In May, Orchard Villa, a long-term care home in Pickering, Ont., made headlines for a bad COVID-19 outbreak. Just two months into Ontario’s lockdown, 77 patients in the 233-bed home had died.
A report by Canada’s military revealed horrifying conditions, short staffing and neglect.
Some family members blamed for-profit ownership, arguing that COVID-19 had simply exposed, in tragic fashion, the impact of prioritizing profits in the operation of seniors housing.
Notably, Orchard Villa had been purchased in 2015 by private equity firm Southbridge Capital, adding it to Canada’s growing stock of “financialized” seniors’ housing — bought by financial firms as an investment product.
This has followed the trend of what’s known as financialization in the global economy, in which finance has come to dominate in the operations of capitalism, prioritizing investor profits over social, environmental and other goals.
In seniors’ housing, financialization has arguably intensified the profit-seeking approach of private owners, with harmful outcomes for residents and workers alike.
Seniors’ housing includes both government-subsidized long-term care homes (nursing homes), and “private-pay” retirement living. Canada’s population is aging, with a so-called grey wave predicted to require 240,000 new spaces by 2046.
Industry experts call this “a rising tide that can’t be denied.” Investors are rushing to get on board, both with long-term care homes, where long waiting lists and government funding ensure steady income, and with retirement living — where hospitality services (housekeeping, laundry, meals) and private-pay health-care services can drive rents as high as $7,000 a month.
Financial operators have spent two decades consolidating ownership of Canadian seniors housing. These operators include Real Estate Investment Trusts, institutional investors and private equity firms.
In 1997, the first seniors housing REIT launched with 12 homes. What followed was a consolidation frenzy and the rise of financial firms like Chartwell, Sienna, Revera, Extendicare, Amica, Verve and others. By 2020, financial firms controlled about 28 per cent of seniors housing in Canada, including 17 per cent of long-term care centres and 38 per cent of retirement homes.
Ownership has also become international. Today, Canada’s biggest owners are the largest health-care REITs in the United States.
Ventas REIT and Welltower REIT entered Canada in 2007 and 2012 and have amassed major interests in 36,792 suites (225 homes). Canada has also seen a surge in U.S.-based private equity ownership by firms that recognize similarities between our private-pay retirement sector and privatized health care south of the border.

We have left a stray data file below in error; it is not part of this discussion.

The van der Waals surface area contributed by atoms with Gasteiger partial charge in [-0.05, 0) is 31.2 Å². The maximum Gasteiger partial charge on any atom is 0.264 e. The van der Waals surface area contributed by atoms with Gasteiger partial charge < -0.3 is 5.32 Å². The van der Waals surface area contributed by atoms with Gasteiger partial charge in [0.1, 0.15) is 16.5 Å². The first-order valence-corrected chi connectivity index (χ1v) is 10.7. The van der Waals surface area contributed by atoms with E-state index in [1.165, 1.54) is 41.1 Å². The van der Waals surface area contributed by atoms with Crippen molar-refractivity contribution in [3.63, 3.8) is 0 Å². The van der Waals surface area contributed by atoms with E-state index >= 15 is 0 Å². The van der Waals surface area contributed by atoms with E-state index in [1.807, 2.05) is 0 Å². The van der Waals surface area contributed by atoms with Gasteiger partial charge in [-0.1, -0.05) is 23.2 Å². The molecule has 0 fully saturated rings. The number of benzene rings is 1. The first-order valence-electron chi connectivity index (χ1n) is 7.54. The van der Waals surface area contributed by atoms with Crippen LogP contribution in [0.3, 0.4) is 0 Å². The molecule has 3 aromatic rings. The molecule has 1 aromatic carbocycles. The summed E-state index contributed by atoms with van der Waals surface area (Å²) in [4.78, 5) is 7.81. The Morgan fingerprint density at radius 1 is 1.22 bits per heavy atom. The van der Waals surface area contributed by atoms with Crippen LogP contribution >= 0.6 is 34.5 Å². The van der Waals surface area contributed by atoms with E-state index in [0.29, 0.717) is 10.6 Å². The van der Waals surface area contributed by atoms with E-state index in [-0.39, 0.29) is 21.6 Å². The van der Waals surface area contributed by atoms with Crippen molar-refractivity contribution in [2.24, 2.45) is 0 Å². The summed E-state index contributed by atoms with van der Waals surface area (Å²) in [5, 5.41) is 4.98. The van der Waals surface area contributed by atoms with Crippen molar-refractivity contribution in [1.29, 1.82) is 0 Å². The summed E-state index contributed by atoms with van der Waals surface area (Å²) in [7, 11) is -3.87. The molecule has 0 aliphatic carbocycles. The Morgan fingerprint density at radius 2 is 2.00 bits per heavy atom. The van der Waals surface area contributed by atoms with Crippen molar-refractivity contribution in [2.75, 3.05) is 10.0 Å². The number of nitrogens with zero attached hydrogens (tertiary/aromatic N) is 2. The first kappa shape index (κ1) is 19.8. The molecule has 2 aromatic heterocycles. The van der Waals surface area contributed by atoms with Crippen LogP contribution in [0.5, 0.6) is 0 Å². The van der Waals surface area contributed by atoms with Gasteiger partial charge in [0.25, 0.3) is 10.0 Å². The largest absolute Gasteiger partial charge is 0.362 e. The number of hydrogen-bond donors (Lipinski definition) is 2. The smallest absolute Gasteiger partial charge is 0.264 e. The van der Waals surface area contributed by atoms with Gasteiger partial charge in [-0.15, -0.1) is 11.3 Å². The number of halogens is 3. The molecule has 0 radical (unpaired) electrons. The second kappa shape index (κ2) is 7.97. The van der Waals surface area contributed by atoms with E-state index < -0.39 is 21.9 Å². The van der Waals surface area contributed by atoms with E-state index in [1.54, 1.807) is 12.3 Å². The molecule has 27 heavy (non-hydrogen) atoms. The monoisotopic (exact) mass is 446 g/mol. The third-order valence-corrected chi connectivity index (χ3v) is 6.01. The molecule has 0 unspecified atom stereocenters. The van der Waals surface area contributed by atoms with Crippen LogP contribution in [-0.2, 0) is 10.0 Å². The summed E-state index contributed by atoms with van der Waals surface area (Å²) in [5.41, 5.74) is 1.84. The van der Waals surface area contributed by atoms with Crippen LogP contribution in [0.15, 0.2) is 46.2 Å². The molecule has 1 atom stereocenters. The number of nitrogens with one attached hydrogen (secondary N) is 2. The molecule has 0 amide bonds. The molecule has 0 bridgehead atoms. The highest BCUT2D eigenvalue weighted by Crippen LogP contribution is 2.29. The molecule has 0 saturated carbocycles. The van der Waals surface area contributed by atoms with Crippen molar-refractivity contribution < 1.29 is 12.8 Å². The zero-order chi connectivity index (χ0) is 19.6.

They are eager to capitalize on the growing number of seniors on long-term care waiting lists who require care and are forced into private-pay retirement living.
Why should it matter if financial firms own seniors housing?
Researchers have found that for-profit facilities have lower staffing levels, lower quality of care and poorer resident outcomes, in both the U.S. and Canada.
Among for-profits, corporate chains are worse than independent operators.
Financialization, meanwhile, is like private ownership on steroids. In other sectors financial firms view homes as assets for generating profit, and their large scale sophistication and access to capital enable them to pursue it more aggressively.
In seniors housing, REITs are clear about prioritizing share value, growth and monthly investor distributions. But there are no objectives to deliver better care, dignified environments or good workplaces, which should be paramount in the operation of seniors housing.
Pandemic mortality rates are highlighting the serious problems with financialization in the sector. Using data compiled by writer Nora Loreto on COVID-19 deaths in Ontario long-term care facilities as of June 23 and my own original database on seniors housing ownership, I found worse fatalities in for-profit homes.
In Ontario, for-profits own 54 per cent of beds, but had 73 per cent of deaths. Public homes, by contrast, include 20 per cent of beds, but had only had six per cent of deaths.
Financial operators (REITs, private equity and institutions) had higher death rates than other for-profits, with 30 per cent of beds and 48 per cent of Ontario long-term care deaths.
There were 875 deaths in Ontario’s nearly 24,000 financialized long-term care beds, or a 3.7-per-cent rate of deaths per total beds. This is 50 per cent higher than in other for-profits (at 2.5 per cent), and more than five times the rate in public homes (at 0.7 per cent).*
While more detailed studies are needed to compare features of the homes and their residents, this trend appears to support what researchers suggest — that financial operators may pursue profits at the expense of nursing home quality.
Orchard Villa was not the only private equity-owned property to experience crisis. Southbridge Capital had outbreaks in nine of its 26 Ontario homes, and a 7.4-per-cent death rate, more than 10 times that seen in public facilities.
Investors in Southbridge Care Homes are promised a yield-based investment with “upside market gain.” While those profits roll in, 176 people have lost their lives to COVID-19 in the firm’s investment properties.
These numbers underscore the need for transformative change in the seniors’ housing sector. All seniors deserve the right to affordable and safe housing, high-quality health care and a dignified environment. Staff deserve safe, well-paying and rewarding jobs.
The pandemic has revealed the devastating mistake we’ve made in allowing care homes to be treated as financial assets for investor gain.
*Story updated on July 30 at 11:42 a.m. to correct the rate financialized long-term care home deaths in Ontario compare to other for-profit and public care homes.
Read more: Health, Coronavirus, Housing
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